(This also appeared in the Faith column of the Sentinel-News in Shelbyville, KY on July 22, 2016)
On one occasion an expert in the law stood up to test Jesus. “Teacher,” he asked, “what must I do to inherit eternal life?”
“What is written in the Law?” he replied. “How do you read it?”
He answered, “‘Love the Lord your God with all your heart and with all your soul and with all your strength and with all your mind’; and, ‘Love your neighbor as yourself.’”
“You have answered correctly,” Jesus replied. “Do this and you will live.”
But he wanted to justify himself, so he asked Jesus, “And who is my neighbor?”
(Luke 11:25-29, NIV).
The above passage from Luke 11 is an exchange between Jesus and a lawyer. The lawyer, after having correctly identified the Great Commandment realizes that he has not exactly been obedient. So he asks about a “loophole.” Who exactly is my neighbor? You see, if he can challenge the definition of the word “neighbor,” then maybe he can get off the hook for failing to love certain people.
Jesus answers with the very well known “Parable of the Good Samaritan.” In Luke 11:30-35, Jesus tells the story about a man who was beaten by robbers to within a half-inch of his life and left for dead, stripped naked, on the side of the road. After two religious people ignore him and pass him by, a hated Samaritan stops to help. In fact, he goes way out of his way to help and care for the man. Then Jesus asks the lawyer, which of these three were a neighbor to the man beaten in the ditch? The lawyer correctly answers: the one who showed him mercy. Go and do likewise, says Jesus.
I like this parable a lot and it has challenged readers throughout history. It is especially relevant in this presidential election year when people are slinging hatred across the partisan line, certain that those people who are voting for him or voting for her are traitors to the nation and therefore worthy of the same hatred Jews and Samaritans hurled at each other for centuries. The answer to the lawyer’s question is disturbing news to him and to us. Who is my neighbor? We ask. Everyone, Jesus says. Yes, even that person. Go and love that person.
I like this parable for the way it answers the lawyer’s question, but did you notice that it answers another question too? The question that is answered is “who is my neighbor?” But the lawyer, looking to justify himself, looking to find a loophole to get him off the hook for not following this command, could have asked a different question: “And what exactly is ‘love?’” And you know what? This question is answered too!
And that is a really, really good thing, because perhaps there has never been a more misused and misunderstood word than “love.” We use this word when we really mean that we desire or enjoy something. And most offensively, we use this word to keep us from looking like jerks when we gossip about people: “Don’t get me wrong, I love Mr. Jones, but….” The word “but” should never come after the word “love.” And the one that drives me up a wall is “I love the sinner, but I hate the sin.” Again, there is that word, “but.” And, we only seem to use that phrase for certain people. Did you notice that? We never speak about our children or our parents that way, only people we don’t want to associate with. But the fact of the matter is, we are all sinners, right? So if that phrase means what people say that it means, then if you use it for one person, you have to use it for all people. Love is not just this thing that we say to justify treating someone like trash.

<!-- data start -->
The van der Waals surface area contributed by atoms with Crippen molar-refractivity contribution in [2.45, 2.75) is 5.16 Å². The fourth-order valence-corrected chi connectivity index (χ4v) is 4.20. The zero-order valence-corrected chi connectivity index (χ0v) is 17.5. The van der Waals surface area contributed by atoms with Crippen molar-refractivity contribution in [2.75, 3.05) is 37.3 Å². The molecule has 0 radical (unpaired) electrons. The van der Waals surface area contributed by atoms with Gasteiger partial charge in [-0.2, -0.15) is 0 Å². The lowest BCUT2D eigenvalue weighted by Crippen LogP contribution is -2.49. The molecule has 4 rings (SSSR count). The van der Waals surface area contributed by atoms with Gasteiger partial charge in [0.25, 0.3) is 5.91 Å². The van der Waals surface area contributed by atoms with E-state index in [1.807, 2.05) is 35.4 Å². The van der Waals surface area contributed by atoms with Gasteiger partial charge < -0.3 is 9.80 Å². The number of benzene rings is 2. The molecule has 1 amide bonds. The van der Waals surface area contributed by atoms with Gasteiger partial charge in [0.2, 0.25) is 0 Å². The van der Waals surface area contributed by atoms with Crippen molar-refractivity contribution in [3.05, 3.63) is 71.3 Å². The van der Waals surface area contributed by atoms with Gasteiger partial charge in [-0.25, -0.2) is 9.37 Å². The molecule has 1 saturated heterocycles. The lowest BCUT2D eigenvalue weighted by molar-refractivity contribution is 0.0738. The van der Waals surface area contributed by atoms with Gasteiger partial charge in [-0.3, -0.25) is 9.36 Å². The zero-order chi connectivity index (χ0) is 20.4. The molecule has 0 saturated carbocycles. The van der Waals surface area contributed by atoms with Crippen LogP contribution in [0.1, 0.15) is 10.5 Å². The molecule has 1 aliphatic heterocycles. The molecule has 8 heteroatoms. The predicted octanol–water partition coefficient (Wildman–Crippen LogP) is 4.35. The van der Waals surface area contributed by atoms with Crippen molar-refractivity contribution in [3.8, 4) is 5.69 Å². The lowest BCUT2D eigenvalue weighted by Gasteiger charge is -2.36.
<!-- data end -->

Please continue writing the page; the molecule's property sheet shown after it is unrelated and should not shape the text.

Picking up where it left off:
But a Samaritan, as he traveled, came where the man was; and when he saw him, he took pity on him. The Greek expression translated “took pity” literally means that his guts were ripped open. Ouch. “Compassion” is another word. Compassion means, “to suffer with.” Love hurts. If you love someone, then when they hurt you hurt. This shared sense of humanity transcends all demographic lines we draw between each other.
He went to him and bandaged his wounds, pouring on oil and wine. Then he put the man on his own donkey, brought him to an inn and took care of him. Love is action. Good God, let me say that again: love is action. Love is not a feeling, it is not a desire, it is not an idea. It is an action. When you love, you do something. And you don’t just do anything; you do what is needed. In our society, the only place I consistently see this is among first responders and hospitals. Firefighters, police, EMS, ER doctors do not give you a test to make sure you are worthy of being helped before they help save your life. By God, I wish I could say that the church was like that.
The next day he took out two denarii and gave them to the innkeeper. ‘Look after him,’ he said, ‘and when I return, I will reimburse you for any extra expense you may have.’ Love is costly. And sometimes, you don’t know what love will require up front, so it takes a leap of faith. This parable amazes me, because the Samaritan basically writes a blank check. Whatever it costs, he says, just write the amount in on the line. I’m good for it. Wow!
Now, I have to be honest, I don’t know if I could write a blank check to help a stranger. There is a limit to my bank account. But there is one who has no limit. Do you know who that is? He’s the one that pulled a hopeless and helpless sinner like me from the ditch. Jesus wrote a check just like that Samaritan and said, whatever it costs to save his life, write it on the line. Even if it costs me my life, write it on the line. Because I’m good for it.
And what is love? It looks like the cross. Praise be to God. Go and do likewise.